Goal setting to achieve affirmative action targets in the face the HIV/AIDS pandemic
A major requirement of the Employment Equity Act is a workforce-planning requirement in the form of numerical goal setting (affirmative action goals) for designated groups, being Asians, Blacks, Coloureds, Women, and People With Disabilities.
Workforce planning (at the most elementary level) means having the right people in the right job at the right time. This requires a company to know what skills are available at any point in time, what the average labour turnover is, what it’s internal or planned job changes will be and so on. All, nice and logical! You can even have a software programme work out the moves for you and simply track everything over time, and factor in your equity goals.
Well read on and think again! Most, if not all companies in South Africa have steadfastly refused to accept that HIV/AIDS has made a mockery of their 1-5 year equity goals.
By the time those companies who bothered to set meaningful equity goals in the first have reached their 5-year targets, many of those affirmed may be too ill to be performing at their peak, many may have been reassigned to less stressful jobs, or been put on early retirement.
We have reprinted a Sunday Times article (May 19 2002) in the hope that this gesture will encourage our readership to sit up and begin to do the necessary actuarial research, and to formulate the required health and workforce-planning strategies required for sustainable growth for the long-haul.
"SA firms reveal shocking apathy about Aids"
The failure of the business community to face the reality of HIV/Aids is threatening the sustainability of the economy.
According to a survey released this week, most companies do not have a strategy in place to deal with the deadly virus.
The survey was commissioned by the SA Business Coalition On HIV/Aids (Sabcoha), paid for by Britain's Department for International Development and conducted by Deloitte & Touche.
Clem Sunter, a governor of Sabcoha, says the survey's stark results show that "not just the government but the private sector is going to have to get up to speed on the epidemic".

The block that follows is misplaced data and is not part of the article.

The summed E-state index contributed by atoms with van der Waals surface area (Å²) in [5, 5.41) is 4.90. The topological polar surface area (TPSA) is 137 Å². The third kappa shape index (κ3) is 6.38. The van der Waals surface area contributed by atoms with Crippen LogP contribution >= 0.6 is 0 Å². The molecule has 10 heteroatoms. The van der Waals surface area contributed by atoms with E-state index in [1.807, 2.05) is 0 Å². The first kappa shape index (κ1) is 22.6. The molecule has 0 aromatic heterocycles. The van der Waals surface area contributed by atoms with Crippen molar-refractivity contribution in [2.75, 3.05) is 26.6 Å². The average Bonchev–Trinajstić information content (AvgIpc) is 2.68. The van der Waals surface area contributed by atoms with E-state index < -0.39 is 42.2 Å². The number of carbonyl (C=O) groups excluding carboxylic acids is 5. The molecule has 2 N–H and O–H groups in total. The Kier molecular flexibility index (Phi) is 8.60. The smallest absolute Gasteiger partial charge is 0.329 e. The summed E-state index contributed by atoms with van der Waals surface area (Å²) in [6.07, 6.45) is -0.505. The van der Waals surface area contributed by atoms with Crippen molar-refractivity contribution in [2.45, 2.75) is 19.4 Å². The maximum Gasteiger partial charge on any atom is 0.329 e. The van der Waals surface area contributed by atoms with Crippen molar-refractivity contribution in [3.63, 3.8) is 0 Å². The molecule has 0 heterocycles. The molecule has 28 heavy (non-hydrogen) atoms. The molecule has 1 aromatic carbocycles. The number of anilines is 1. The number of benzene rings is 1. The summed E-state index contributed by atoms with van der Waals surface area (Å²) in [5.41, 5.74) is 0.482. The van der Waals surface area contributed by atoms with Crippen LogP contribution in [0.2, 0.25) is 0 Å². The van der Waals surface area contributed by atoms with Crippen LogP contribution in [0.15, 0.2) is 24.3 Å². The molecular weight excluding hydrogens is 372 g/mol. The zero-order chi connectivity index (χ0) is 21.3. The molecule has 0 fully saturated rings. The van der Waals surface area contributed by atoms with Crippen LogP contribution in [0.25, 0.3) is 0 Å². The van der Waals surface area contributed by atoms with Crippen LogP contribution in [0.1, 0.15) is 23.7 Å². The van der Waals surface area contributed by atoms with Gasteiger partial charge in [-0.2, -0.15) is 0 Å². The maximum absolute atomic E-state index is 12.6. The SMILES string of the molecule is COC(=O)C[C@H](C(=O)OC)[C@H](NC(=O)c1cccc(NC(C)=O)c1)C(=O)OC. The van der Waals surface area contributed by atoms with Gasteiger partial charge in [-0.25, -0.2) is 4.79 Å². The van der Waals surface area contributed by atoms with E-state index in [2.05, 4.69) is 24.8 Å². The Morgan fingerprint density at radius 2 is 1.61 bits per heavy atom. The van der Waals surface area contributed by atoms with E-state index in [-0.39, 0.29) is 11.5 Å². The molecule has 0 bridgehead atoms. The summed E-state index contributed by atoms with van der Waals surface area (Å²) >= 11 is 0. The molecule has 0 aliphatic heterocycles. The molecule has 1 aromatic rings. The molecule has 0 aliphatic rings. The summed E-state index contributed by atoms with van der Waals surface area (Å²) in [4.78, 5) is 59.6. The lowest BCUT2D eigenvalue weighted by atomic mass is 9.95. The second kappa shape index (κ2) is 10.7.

Sunter says he hopes the survey will give the private sector "a big wake-up call".
The most astonishing finding is that the majority of businesses don't seem to think that HIV/Aids will have more than a "moderate" impact on their employees or, by implication, their businesses.
Sunter says they're basing this judgement on "virtually no research at all".
Indeed, the survey shows little evidence of workplace monitoring or evaluation.
Few companies have done risk assessments or knowledge, attitude and practices studies.
As a result, say Deloitte & Touche in their analysis of the findings, "employers are implementing policies and strategies without a real understanding of the extent or precise location of their risks".
Rose Smart, a former director of the national Aids programme and a consultant on the survey project, says that insofar as prevention programmes exist at all they are "not as well-targeted or informed as they should be".
Smart says most of the few companies that have responded to the crisis are "shooting in the dark".
This laid-back attitude is reflected at boardroom level, where very few chief executives have thought the HIV/Aids pandemic important enough to take personal leadership of their company's response. "It is not seen as a strategic issue which should have a substantial fraction of the CEO’s time. It has not been elevated to that level," says Smart.
Sunter says that if companies in Britain and the US had the levels of HIV/Aids prevalence rates their SA counterparts are showing, "there would have been an enormous response".
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